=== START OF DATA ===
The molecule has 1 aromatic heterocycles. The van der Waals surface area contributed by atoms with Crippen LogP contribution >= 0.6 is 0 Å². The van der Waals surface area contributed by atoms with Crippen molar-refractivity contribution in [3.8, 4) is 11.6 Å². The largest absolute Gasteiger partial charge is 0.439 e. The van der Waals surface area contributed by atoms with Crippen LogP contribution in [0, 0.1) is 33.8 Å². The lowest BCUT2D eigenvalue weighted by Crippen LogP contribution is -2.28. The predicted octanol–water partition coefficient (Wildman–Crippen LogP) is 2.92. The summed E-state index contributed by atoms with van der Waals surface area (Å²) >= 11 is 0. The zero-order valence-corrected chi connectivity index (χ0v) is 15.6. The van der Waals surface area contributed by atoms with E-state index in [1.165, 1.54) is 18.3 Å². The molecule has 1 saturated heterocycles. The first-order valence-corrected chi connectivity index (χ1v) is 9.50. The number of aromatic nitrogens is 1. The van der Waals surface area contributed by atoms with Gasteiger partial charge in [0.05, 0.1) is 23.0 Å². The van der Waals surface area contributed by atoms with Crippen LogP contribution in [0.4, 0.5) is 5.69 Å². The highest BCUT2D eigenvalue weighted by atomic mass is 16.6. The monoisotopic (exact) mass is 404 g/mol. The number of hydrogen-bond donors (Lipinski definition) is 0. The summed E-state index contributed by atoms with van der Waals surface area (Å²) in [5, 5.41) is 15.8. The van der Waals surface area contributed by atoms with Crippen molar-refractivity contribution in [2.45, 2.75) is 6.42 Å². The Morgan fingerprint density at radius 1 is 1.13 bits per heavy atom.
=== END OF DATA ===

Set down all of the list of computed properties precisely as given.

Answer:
The molecule has 1 aromatic heterocycles. The van der Waals surface area contributed by atoms with Crippen LogP contribution >= 0.6 is 0 Å². The van der Waals surface area contributed by atoms with Crippen molar-refractivity contribution in [3.8, 4) is 11.6 Å². The largest absolute Gasteiger partial charge is 0.439 e. The van der Waals surface area contributed by atoms with Crippen LogP contribution in [0, 0.1) is 33.8 Å². The lowest BCUT2D eigenvalue weighted by Crippen LogP contribution is -2.28. The predicted octanol–water partition coefficient (Wildman–Crippen LogP) is 2.92. The summed E-state index contributed by atoms with van der Waals surface area (Å²) >= 11 is 0. The zero-order valence-corrected chi connectivity index (χ0v) is 15.6. The van der Waals surface area contributed by atoms with E-state index in [1.165, 1.54) is 18.3 Å². The molecule has 1 saturated heterocycles. The first-order valence-corrected chi connectivity index (χ1v) is 9.50. The number of aromatic nitrogens is 1. The van der Waals surface area contributed by atoms with Gasteiger partial charge in [0.05, 0.1) is 23.0 Å². The van der Waals surface area contributed by atoms with Crippen LogP contribution in [0.4, 0.5) is 5.69 Å². The highest BCUT2D eigenvalue weighted by atomic mass is 16.6. The monoisotopic (exact) mass is 404 g/mol. The number of hydrogen-bond donors (Lipinski definition) is 0. The summed E-state index contributed by atoms with van der Waals surface area (Å²) in [5, 5.41) is 15.8. The van der Waals surface area contributed by atoms with Crippen molar-refractivity contribution in [2.45, 2.75) is 6.42 Å². The Morgan fingerprint density at radius 1 is 1.13 bits per heavy atom.